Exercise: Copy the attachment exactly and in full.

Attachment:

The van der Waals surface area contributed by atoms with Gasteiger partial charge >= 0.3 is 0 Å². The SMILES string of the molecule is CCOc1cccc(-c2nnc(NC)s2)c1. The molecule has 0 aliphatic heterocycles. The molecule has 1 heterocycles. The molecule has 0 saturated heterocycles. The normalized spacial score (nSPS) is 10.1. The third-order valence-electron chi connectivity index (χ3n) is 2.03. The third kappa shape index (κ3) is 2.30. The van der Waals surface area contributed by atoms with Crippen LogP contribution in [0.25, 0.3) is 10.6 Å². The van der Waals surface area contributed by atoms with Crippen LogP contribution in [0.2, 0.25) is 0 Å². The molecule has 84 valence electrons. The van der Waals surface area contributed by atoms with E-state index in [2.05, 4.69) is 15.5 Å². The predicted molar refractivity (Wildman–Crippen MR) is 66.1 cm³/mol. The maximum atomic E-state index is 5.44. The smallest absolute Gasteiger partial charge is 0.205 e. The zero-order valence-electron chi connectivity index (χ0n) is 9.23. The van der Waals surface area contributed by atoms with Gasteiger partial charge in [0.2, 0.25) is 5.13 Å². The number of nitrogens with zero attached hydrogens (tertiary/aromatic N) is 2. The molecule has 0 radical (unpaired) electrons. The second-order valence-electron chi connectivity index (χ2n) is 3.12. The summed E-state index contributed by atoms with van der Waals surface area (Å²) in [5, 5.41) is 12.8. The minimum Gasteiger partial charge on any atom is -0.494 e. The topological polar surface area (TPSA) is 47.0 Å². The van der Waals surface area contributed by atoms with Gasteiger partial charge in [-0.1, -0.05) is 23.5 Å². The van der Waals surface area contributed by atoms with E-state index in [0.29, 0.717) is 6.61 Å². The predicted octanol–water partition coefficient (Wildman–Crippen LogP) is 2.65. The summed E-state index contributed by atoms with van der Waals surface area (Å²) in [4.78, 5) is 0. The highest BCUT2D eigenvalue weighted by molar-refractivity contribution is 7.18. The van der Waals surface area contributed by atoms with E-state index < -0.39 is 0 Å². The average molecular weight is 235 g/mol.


The van der Waals surface area contributed by atoms with Gasteiger partial charge >= 0.3 is 0 Å². The SMILES string of the molecule is CCOc1cccc(-c2nnc(NC)s2)c1. The molecule has 0 aliphatic heterocycles. The molecule has 1 heterocycles. The molecule has 0 saturated heterocycles. The normalized spacial score (nSPS) is 10.1. The third-order valence-electron chi connectivity index (χ3n) is 2.03. The third kappa shape index (κ3) is 2.30. The van der Waals surface area contributed by atoms with Crippen LogP contribution in [0.25, 0.3) is 10.6 Å². The van der Waals surface area contributed by atoms with Crippen LogP contribution in [0.2, 0.25) is 0 Å². The molecule has 84 valence electrons. The van der Waals surface area contributed by atoms with E-state index in [2.05, 4.69) is 15.5 Å². The predicted molar refractivity (Wildman–Crippen MR) is 66.1 cm³/mol. The maximum atomic E-state index is 5.44. The smallest absolute Gasteiger partial charge is 0.205 e. The zero-order valence-electron chi connectivity index (χ0n) is 9.23. The van der Waals surface area contributed by atoms with Gasteiger partial charge in [0.2, 0.25) is 5.13 Å². The number of nitrogens with zero attached hydrogens (tertiary/aromatic N) is 2. The molecule has 0 radical (unpaired) electrons. The second-order valence-electron chi connectivity index (χ2n) is 3.12. The summed E-state index contributed by atoms with van der Waals surface area (Å²) in [5, 5.41) is 12.8. The minimum Gasteiger partial charge on any atom is -0.494 e. The topological polar surface area (TPSA) is 47.0 Å². The van der Waals surface area contributed by atoms with Gasteiger partial charge in [-0.1, -0.05) is 23.5 Å². The van der Waals surface area contributed by atoms with E-state index in [0.29, 0.717) is 6.61 Å². The predicted octanol–water partition coefficient (Wildman–Crippen LogP) is 2.65. The summed E-state index contributed by atoms with van der Waals surface area (Å²) in [4.78, 5) is 0. The highest BCUT2D eigenvalue weighted by molar-refractivity contribution is 7.18. The van der Waals surface area contributed by atoms with E-state index < -0.39 is 0 Å². The average molecular weight is 235 g/mol.